This is part 3 of Blogging About Board Game Creation. I highly recommend reading the first two (or at least one) before reading this.
After finding a manufacturer, the question becomes how to fund the production of a game. There are obviously several ways to do so. One could try to get private funding from a few wealthy friends or a convinced investment group. One could send the game to established game publishers and hope to convince them to finish development and publish it. And the final option is crowdfunding, which is in essence an updated version of first on this list.
Crowdfunding requires a lot of work but gives the greatest amount of creative freedom to the designer, while private funding and established publishers offer less work but less freedom. I like the freedom to create what I want, and at the moment, my time is a very available resource to use in the creation and production of games. So I am going with the crowdfunding option. If you have a full-time job or other responsibilities, I would suggest going the find-a-publisher route. This ensures the least amount of work on your part (though it’s still quite a lot) and eliminates the whole “find a manufacturer” phase of the operation.
I had personally decided on crowdfunding long before ever coming close to finishing the game in the prototyping process. I already owned a company, and my dream is to own a company that produces all of the things I love (i.e. all of the things I make). Now obviously I can’t manufacture the game without proper equipment, the purchase of which would raise my kickstarter goals to astronomical levels. So I thought going with raising the cash myself through a crowdfunding platform (Kickstarter) and sending them to a manufacturer that would actually listen to what I said would be the best thing, considering my situation.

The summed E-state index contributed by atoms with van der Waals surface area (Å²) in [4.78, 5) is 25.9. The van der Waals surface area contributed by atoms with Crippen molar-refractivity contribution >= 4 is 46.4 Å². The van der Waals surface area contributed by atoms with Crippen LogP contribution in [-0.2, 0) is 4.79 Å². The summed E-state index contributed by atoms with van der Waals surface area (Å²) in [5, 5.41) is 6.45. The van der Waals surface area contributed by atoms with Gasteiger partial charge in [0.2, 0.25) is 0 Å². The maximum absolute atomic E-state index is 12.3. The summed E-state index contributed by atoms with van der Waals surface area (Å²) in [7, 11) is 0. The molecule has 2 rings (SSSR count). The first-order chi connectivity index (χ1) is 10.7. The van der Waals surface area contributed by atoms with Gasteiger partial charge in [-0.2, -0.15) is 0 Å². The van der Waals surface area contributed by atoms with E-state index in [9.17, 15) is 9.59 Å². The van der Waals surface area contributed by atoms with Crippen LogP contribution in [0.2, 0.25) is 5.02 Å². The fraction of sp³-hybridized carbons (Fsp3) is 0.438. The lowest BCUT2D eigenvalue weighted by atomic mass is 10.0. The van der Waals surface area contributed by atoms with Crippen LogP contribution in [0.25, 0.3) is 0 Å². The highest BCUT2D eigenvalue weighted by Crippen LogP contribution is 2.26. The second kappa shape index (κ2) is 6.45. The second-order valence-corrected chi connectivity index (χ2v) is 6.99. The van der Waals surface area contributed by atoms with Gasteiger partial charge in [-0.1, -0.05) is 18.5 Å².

Now, I would say to determine the method of funding before looking into anything else. In this way I did write these posts out of order. But I had the idea that I would be on Kickstarter when I started my project. And I made all of my following decisions accordingly. However, at this step in the process I reevaluated what I wanted my project to be produced as, and Kickstarter still seemed like the best option for me.
Now when making a Kickstarter campaign I can say that you should have a plan for everything. And the amount of money you need to raise should be the minimum you need to get the project done. That may sound obvious but if you plan on funding part of the project yourself and some large transactions don’t go through you may be paying a lot more than you bargained for.
The types of rewards, the story, how you’re going to do the video, and anything else you want to do (advertising, press releases, etc.) should be thought about and if all goes well, completed by the time the campaign begins. Then, after you get an idea of what you’re going to do, put the idea on the website immediately and submit it for approval. This does not mean that the project must be launched shortly after it is approved, but it does mean that you can launch it at any time after it has been approved. This is not what I did and I have suffered several delays as such. The Amazon payments process takes time, and so does Kickstarter approval. Take this time, and however much more time you need, to polish up the project and make the page look nice. Send the preview link to people and get feedback, make sure that you have a quote from the manufacturer, etc. When everything is in line is the time to start the project, not before.
In the next part, I’ll talk about exactly what that all means, and how to get the most out of a Kickstarter Campaign. Though this will have to wait until mine is actually over. In the mean time, if you’d like to hear something more in depth about one of the topics previously discussed, please leave a comment telling me what it would be. Thank you for reading.